Unlike the Sensei 310, the triggers are still part of the top casing which is a change that I would be okay with them changing on the original Sensei design. But this is also an area where we can finally talk about what is different with the Ten compared to past models and frankly a lot in this area changed. The button behind the scroll wheel and the LED indicator light are still there but I did notice that it works differently. In the past this would switch between two CPIs and the LED would let you know which you were on by being on or off. Now they have switched to FIVE different settings and to show which you are on you have to look at how fast the LED flashes. I hate it lol. Even with just two settings I would almost always program them both to be the same, but why make it so hard to see which you are on. An RGB LED would have done a much better job at least. In front of that the scroll wheel has changed. It at least has a new grip on it with hockey stick like groves cut in it where the old design had horizontal cuts. As an avid Sensei user, I really hope the scroll wheel itself was changed as well. I had multiple fail on me over the years. I had a Xai just completely die on me (serial number 34 RIP), one Sensei die, one with a trigger that failed, but the scroll wheel issues happened more than any of those. Just google Sensei Scroll Wheel Issues to see what I mean.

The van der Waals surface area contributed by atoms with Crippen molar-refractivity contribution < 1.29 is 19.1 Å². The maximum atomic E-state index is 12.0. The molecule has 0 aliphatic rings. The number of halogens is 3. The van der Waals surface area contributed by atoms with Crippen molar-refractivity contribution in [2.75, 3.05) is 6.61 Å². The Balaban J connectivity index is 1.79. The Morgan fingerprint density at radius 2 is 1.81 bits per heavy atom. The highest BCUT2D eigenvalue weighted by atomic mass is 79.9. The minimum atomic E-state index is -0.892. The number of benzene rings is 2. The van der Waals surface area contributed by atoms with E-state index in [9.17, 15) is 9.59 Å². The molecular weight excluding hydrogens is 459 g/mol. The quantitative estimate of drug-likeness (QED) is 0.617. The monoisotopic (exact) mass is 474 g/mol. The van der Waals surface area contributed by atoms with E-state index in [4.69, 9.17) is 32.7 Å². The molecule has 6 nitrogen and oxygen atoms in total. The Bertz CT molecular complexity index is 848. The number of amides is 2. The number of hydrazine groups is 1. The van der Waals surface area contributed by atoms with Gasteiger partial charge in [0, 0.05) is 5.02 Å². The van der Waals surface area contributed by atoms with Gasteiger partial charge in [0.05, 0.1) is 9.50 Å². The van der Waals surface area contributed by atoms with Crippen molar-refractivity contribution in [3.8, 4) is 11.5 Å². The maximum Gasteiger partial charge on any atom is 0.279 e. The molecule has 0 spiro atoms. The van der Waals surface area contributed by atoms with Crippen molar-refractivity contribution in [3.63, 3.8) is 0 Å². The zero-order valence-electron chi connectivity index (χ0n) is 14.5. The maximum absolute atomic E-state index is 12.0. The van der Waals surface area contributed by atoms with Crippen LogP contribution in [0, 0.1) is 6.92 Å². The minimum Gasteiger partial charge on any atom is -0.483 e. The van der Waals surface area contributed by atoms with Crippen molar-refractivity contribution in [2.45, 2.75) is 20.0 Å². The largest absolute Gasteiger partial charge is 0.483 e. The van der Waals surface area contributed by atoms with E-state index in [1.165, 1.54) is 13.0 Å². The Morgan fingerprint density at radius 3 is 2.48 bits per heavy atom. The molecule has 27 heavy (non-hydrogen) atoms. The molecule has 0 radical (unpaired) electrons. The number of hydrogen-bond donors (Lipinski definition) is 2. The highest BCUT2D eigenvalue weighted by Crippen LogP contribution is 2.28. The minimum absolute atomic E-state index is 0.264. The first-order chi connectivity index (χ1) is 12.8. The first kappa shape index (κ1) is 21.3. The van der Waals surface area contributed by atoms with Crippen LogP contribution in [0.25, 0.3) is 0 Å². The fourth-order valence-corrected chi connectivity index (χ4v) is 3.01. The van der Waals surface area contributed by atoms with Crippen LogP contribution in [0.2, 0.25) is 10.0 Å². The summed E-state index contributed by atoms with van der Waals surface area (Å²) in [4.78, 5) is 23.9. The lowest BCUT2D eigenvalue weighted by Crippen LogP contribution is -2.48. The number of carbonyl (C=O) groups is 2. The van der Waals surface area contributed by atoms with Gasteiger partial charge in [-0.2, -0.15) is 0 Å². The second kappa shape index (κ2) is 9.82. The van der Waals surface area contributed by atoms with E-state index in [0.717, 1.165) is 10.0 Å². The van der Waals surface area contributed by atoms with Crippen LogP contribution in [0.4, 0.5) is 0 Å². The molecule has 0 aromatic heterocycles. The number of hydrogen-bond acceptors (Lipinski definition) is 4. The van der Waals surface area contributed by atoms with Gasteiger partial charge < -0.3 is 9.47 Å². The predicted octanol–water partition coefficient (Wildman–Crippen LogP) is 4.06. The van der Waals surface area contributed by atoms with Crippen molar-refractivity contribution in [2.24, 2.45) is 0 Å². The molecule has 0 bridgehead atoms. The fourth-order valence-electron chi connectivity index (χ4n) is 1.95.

Beyond that you can visually see that they have changed where the cord goes into the mouse. I’m guessing that cords had a few issues getting abused right at the mouse because the old design didn’t have a support where it goes into the mouse. It's great to see small changes like this that are clearly implemented to fix reliability issues. Then, of course, SteelSeries has put new switches in for the triggers as well. They are branding them under the SteelSeries name and they are rated for 60 million clicks, 10 million more than the 50 million click Omron used in the Sensei 310. I’m not a fan of the branding, just like they have done with their sensors but I am interested to see how they perform.